Science teacher retention: School and individual correlates of the intent to stay in current teaching position

2009 2009

Other formats: Order a copy

Abstract (summary)

Schools are finding it increasingly difficult to adequately staff science classrooms. Not only are there are initial shortages of science teachers, but the problem is further compounded by high percentages of premature science teacher turnover from migration and attrition. If the premature turnover of science teachers is not addressed, schools will find it difficult to provide high quality education for all students.

The purpose of this study was to investigate factors that contribute to science teacher turnover by examining possible relationships between individual teacher and school factors, teacher job satisfaction, and middle school science teachers' intent to stay in current teaching position. Teacher variables included self-efficacy, level of education, age, and experience. School factors measured were school climate, support programs, socio-economic status, student behaviors, student enrollment, community type, and work assignment. Each of these factors were correlated with all of the other variables, Science Teacher Job Satisfaction, and Science Teacher Intent to Stay. Regression models were proposed and analyzed to further investigate the relationship between multiple variables and Science Teacher Intent To Stay.

Original data were collected by the researcher and included survey responses from 114 middle school science teachers from 28 public schools in New Jersey. Published surveys completed by participants included Science Teacher Efficacy Beliefs Instrument, by Enochs and Riggs, Teacher Job Satisfaction Questionnaire by Paula Lester, and the Organizational Health Index for Middle Schools by Hoy and Sabo. Additional author created surveys were also included in the measurement set.

The strongest relationship that emerged from the study was between Science Teacher Efficacy and Teacher Job Satisfaction, followed closely by the relationship between Science Teacher Efficacy and Intent to Stay. The combination of organizational climate, teacher efficacy, and teacher job satisfaction, accounts for 27% of the variance of teacher intentions to stay. Overall, 59% of the science teachers in the study indicated that they would stay in their current position, 20% said they had intentions to move to another school, 9% were retiring, and 12% of the participants indicated they planned to leave the education profession.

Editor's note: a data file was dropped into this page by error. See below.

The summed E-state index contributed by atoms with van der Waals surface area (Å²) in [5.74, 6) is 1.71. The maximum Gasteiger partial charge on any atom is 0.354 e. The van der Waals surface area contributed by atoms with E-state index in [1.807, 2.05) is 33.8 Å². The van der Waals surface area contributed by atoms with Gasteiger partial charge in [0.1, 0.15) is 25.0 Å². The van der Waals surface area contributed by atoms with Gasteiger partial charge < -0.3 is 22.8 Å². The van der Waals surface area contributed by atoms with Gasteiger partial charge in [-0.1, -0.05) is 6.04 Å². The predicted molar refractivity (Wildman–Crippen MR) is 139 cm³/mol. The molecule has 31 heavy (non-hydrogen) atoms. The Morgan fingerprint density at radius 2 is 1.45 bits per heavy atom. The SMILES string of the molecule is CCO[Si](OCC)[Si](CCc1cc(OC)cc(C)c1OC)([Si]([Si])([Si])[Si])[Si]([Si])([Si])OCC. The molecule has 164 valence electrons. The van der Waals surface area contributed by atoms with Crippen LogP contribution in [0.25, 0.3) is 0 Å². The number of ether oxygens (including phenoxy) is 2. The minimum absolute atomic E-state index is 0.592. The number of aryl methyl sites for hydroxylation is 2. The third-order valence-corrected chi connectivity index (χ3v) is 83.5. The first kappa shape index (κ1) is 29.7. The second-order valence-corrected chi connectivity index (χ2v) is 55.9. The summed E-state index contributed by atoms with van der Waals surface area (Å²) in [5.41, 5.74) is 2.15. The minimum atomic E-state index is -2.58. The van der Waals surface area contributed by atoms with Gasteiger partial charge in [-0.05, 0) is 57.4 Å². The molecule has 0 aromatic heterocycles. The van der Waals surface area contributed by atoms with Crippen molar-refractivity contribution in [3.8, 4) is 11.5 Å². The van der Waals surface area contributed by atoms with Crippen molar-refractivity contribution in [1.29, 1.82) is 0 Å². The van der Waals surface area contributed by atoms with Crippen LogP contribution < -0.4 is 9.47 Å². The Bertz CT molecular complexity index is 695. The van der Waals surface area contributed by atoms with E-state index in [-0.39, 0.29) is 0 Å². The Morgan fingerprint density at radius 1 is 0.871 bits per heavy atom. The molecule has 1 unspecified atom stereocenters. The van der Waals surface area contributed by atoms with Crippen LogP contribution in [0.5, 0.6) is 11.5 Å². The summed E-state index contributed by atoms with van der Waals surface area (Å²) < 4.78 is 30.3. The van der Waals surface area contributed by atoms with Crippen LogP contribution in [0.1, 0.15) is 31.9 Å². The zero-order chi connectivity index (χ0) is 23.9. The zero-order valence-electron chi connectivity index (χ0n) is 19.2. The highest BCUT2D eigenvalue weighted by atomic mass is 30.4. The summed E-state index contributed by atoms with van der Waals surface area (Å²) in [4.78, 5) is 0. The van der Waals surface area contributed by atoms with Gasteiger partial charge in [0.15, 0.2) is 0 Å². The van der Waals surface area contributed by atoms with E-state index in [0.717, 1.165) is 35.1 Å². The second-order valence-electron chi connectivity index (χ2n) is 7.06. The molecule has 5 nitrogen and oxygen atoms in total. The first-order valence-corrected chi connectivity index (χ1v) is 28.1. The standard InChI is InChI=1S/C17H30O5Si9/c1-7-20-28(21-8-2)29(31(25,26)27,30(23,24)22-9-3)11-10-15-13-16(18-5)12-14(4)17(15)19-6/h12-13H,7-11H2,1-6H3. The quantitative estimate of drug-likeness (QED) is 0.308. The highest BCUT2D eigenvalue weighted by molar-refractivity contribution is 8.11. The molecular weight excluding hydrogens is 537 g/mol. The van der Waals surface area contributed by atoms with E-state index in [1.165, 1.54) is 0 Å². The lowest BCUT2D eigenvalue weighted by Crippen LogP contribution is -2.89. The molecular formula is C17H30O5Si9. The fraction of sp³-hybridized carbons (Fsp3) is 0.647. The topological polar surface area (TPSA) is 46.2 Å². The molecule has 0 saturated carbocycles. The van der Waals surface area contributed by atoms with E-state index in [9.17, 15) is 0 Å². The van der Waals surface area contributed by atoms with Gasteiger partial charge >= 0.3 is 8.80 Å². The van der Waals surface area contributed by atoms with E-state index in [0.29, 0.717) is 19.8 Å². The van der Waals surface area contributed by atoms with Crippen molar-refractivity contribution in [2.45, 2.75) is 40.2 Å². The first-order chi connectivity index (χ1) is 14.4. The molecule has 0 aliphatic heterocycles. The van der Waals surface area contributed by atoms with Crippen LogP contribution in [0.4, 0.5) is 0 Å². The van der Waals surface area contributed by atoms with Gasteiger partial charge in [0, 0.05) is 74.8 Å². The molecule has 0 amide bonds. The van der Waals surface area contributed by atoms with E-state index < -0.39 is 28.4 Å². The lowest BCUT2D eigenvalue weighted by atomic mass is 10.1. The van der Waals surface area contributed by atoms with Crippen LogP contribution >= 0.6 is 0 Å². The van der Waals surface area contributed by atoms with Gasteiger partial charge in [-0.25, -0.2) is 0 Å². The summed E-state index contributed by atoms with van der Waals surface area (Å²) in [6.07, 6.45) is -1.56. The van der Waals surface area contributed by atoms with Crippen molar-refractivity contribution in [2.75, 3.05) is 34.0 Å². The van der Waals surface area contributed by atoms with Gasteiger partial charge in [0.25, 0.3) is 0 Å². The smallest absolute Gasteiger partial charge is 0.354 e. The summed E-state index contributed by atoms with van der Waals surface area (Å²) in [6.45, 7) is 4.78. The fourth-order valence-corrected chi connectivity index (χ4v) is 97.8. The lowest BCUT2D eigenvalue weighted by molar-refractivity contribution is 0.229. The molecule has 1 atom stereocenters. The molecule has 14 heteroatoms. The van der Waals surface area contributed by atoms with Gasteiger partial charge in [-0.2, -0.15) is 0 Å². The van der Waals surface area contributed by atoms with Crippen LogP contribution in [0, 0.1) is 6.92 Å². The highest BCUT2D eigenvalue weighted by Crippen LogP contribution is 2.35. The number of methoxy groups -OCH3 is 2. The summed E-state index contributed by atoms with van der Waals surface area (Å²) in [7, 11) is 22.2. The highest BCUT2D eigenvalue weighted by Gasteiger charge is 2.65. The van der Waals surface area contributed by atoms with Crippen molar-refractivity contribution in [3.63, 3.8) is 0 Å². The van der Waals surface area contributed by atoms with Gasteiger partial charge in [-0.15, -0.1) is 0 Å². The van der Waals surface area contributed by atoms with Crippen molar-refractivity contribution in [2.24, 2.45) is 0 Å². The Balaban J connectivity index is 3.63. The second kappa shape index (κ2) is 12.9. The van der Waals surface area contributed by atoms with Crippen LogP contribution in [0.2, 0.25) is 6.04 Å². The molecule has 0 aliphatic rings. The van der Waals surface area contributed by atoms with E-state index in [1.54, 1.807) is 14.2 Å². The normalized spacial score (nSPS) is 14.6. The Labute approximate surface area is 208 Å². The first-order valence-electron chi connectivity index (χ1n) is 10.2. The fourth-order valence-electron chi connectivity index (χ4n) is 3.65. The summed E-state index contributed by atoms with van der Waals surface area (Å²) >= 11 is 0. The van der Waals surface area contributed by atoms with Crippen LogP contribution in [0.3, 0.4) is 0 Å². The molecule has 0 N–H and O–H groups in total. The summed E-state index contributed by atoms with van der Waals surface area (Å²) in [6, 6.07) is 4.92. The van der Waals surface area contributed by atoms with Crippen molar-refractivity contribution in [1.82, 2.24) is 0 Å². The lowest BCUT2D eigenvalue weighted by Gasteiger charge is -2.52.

The proposed conceptual framework illuminates what factors influence a science teacher's intentions to stay in his or her current school. School officials can use the findings in this study to help shape school environments that enhance self-efficacy, teacher job satisfaction and ultimately retain science teachers.

Indexing (details)

School administration;
Occupational psychology;
Science education;
Curriculum development;
Teacher retention;
Correlation analysis;
0514: School administration
0624: Occupational psychology
0714: Science education
0727: Curriculum development
Identifier / keyword
Education; Psychology; Intent to stay; Job satisfaction; Science; Science teacher efficacy beliefs; Science teacher job satisfaction; Science teacher retention; Teacher intent to say; Teacher retention
Science teacher retention: School and individual correlates of the intent to stay in current teaching position
Cullis, Sandra L.
Number of pages
Publication year
Degree date
School code
DAI-A 70/08, Dissertation Abstracts International
Place of publication
Ann Arbor
Country of publication
United States
Bliss, James R.
Rutgers The State University of New Jersey - New Brunswick
University location
United States -- New Jersey
Source type
Dissertations & Theses
Document type
Dissertation/thesis number
ProQuest document ID
Database copyright ProQuest LLC; ProQuest does not claim copyright in the individual underlying works.
Document URL
Access the complete full text

You can get the full text of this document if it is part of your institution's ProQuest subscription.

Try one of the following:

  • Connect to ProQuest through your library network and search for the document from there.
  • Request the document from your library.
  • Go to the ProQuest login page and enter a ProQuest or My Research username / password.